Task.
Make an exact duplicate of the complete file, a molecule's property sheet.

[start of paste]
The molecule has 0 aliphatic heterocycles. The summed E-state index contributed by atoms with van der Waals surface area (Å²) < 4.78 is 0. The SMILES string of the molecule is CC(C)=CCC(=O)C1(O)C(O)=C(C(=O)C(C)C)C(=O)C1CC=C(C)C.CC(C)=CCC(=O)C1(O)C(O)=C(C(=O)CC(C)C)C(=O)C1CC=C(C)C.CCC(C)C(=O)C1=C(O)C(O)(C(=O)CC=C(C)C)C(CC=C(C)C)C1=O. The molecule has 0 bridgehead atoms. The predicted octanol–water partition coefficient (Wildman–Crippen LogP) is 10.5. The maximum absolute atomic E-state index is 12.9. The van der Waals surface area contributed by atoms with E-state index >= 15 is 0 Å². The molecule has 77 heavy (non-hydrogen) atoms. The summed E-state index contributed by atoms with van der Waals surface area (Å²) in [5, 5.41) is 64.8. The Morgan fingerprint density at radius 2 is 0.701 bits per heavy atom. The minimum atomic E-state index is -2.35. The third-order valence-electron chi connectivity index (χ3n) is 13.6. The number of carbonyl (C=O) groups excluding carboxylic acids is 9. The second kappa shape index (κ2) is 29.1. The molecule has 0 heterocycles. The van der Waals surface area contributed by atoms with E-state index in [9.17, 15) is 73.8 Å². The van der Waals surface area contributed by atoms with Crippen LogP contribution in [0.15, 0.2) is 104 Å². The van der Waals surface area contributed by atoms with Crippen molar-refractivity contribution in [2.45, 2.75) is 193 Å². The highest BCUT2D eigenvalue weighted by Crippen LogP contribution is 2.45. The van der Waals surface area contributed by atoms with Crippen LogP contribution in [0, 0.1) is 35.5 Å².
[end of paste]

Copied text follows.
The molecule has 0 aliphatic heterocycles. The summed E-state index contributed by atoms with van der Waals surface area (Å²) < 4.78 is 0. The SMILES string of the molecule is CC(C)=CCC(=O)C1(O)C(O)=C(C(=O)C(C)C)C(=O)C1CC=C(C)C.CC(C)=CCC(=O)C1(O)C(O)=C(C(=O)CC(C)C)C(=O)C1CC=C(C)C.CCC(C)C(=O)C1=C(O)C(O)(C(=O)CC=C(C)C)C(CC=C(C)C)C1=O. The molecule has 0 bridgehead atoms. The predicted octanol–water partition coefficient (Wildman–Crippen LogP) is 10.5. The maximum absolute atomic E-state index is 12.9. The van der Waals surface area contributed by atoms with E-state index >= 15 is 0 Å². The molecule has 77 heavy (non-hydrogen) atoms. The summed E-state index contributed by atoms with van der Waals surface area (Å²) in [5, 5.41) is 64.8. The Morgan fingerprint density at radius 2 is 0.701 bits per heavy atom. The minimum atomic E-state index is -2.35. The third-order valence-electron chi connectivity index (χ3n) is 13.6. The number of carbonyl (C=O) groups excluding carboxylic acids is 9. The second kappa shape index (κ2) is 29.1. The molecule has 0 heterocycles. The van der Waals surface area contributed by atoms with E-state index in [9.17, 15) is 73.8 Å². The van der Waals surface area contributed by atoms with Crippen LogP contribution in [0.15, 0.2) is 104 Å². The van der Waals surface area contributed by atoms with Crippen molar-refractivity contribution in [2.45, 2.75) is 193 Å². The highest BCUT2D eigenvalue weighted by Crippen LogP contribution is 2.45. The van der Waals surface area contributed by atoms with Crippen LogP contribution in [0, 0.1) is 35.5 Å².